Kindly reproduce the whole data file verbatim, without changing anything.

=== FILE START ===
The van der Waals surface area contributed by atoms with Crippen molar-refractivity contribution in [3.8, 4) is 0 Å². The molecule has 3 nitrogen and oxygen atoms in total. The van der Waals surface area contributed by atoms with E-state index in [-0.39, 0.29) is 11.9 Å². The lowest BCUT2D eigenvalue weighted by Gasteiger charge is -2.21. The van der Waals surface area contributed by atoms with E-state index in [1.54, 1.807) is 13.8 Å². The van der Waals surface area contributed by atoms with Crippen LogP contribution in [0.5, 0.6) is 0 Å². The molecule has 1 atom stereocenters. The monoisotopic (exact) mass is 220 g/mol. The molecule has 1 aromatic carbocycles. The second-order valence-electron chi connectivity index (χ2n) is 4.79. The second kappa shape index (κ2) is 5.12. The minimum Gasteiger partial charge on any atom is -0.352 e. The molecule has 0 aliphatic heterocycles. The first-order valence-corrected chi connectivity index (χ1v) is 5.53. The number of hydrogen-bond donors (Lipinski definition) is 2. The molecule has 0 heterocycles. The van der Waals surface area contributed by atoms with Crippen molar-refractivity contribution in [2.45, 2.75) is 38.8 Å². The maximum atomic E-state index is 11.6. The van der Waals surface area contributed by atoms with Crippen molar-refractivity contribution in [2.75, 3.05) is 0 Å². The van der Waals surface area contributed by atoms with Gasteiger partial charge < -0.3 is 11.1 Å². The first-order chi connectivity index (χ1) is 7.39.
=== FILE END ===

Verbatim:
The van der Waals surface area contributed by atoms with Crippen molar-refractivity contribution in [3.8, 4) is 0 Å². The molecule has 3 nitrogen and oxygen atoms in total. The van der Waals surface area contributed by atoms with E-state index in [-0.39, 0.29) is 11.9 Å². The lowest BCUT2D eigenvalue weighted by Gasteiger charge is -2.21. The van der Waals surface area contributed by atoms with E-state index in [1.54, 1.807) is 13.8 Å². The van der Waals surface area contributed by atoms with Crippen LogP contribution in [0.5, 0.6) is 0 Å². The molecule has 1 atom stereocenters. The monoisotopic (exact) mass is 220 g/mol. The molecule has 1 aromatic carbocycles. The second-order valence-electron chi connectivity index (χ2n) is 4.79. The second kappa shape index (κ2) is 5.12. The minimum Gasteiger partial charge on any atom is -0.352 e. The molecule has 0 aliphatic heterocycles. The first-order valence-corrected chi connectivity index (χ1v) is 5.53. The number of hydrogen-bond donors (Lipinski definition) is 2. The molecule has 0 heterocycles. The van der Waals surface area contributed by atoms with Crippen molar-refractivity contribution in [2.45, 2.75) is 38.8 Å². The maximum atomic E-state index is 11.6. The van der Waals surface area contributed by atoms with Crippen molar-refractivity contribution in [2.75, 3.05) is 0 Å². The van der Waals surface area contributed by atoms with Gasteiger partial charge < -0.3 is 11.1 Å². The first-order chi connectivity index (χ1) is 7.39.